If people knew how hard I had to work to gain my mastery, it wouldn’t seem wonderful at all.
I’ve just read a posting by Noah Bradley on medium.com. He recounts and reflects on his journey from hobbyist to professional artist. It’s not only the development in his works that is impressive — both in the quality and in its scope. I think he gives some very good insights into what it takes to become an artist:
I hope that, in some small way, this post serves to encourage fellow artists on their journey. It can take a long time and seem hopeless. It can be exhausting, discouraging, even depressing. But if you stay at it, someday you will make it past those obstacles.
If I can leave you with one piece of advice that I have acquired over all of these years, it’s to always find some degree of pride in what you have accomplished so far. Be thankful for every accomplishment, no matter how small. Be proud of yourselves. Not to the point of pride, but rather to encourage and motivate.
He also mentions a rant he has written about art school, which you also find on medium.com. I’ve never been to art school, but I think that what he writes makes sense and is well-worth reading. Especially when money is an issue — and for whom of us is it not. And I totally agree with the online options:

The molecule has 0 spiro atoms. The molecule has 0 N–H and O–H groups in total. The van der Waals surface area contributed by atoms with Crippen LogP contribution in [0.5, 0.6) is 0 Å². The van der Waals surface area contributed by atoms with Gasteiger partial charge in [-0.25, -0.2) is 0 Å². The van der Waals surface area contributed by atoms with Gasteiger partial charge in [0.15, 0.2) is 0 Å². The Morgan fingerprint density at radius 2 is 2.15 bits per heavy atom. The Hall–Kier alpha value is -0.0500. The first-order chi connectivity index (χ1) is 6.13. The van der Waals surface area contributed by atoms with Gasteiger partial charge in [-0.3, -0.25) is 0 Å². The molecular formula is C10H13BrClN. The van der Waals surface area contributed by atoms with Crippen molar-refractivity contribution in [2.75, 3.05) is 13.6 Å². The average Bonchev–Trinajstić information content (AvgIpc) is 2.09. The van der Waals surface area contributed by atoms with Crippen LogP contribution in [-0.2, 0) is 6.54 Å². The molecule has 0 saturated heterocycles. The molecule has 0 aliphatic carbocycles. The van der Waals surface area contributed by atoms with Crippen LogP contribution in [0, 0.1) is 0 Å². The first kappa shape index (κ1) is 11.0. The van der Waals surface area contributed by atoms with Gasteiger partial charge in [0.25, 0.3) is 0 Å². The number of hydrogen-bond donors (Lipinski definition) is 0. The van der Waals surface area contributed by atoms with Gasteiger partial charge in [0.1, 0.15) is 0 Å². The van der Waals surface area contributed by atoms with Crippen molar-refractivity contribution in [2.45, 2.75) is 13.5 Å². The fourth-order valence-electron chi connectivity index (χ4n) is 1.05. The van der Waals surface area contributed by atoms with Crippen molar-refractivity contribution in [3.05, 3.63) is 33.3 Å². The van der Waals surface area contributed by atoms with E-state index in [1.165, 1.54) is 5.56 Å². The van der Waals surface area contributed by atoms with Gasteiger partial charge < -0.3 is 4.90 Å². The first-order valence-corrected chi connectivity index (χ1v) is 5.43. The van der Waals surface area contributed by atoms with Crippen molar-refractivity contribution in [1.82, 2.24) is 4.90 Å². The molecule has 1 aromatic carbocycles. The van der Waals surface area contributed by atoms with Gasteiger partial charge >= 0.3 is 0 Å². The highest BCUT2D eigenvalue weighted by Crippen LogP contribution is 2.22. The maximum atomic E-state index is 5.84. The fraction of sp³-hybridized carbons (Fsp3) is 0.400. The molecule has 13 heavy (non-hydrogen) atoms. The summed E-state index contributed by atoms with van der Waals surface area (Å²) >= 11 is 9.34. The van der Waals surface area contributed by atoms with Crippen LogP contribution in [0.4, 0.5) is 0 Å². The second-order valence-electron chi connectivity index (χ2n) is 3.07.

And then there are the online options. The availability of drawing and painting resources is incredible.
Sitting at a computer I have direct access to artists all over the world. I have the combined wisdom of the artistic community to pull from at my leisure. For less than a few grand a year I can view more educational material than I would see at any art school. You can get a year of access to all of the Gnomon Workshop’s videos for the cost of a few days at the average art school.
Both highly, highly recommended: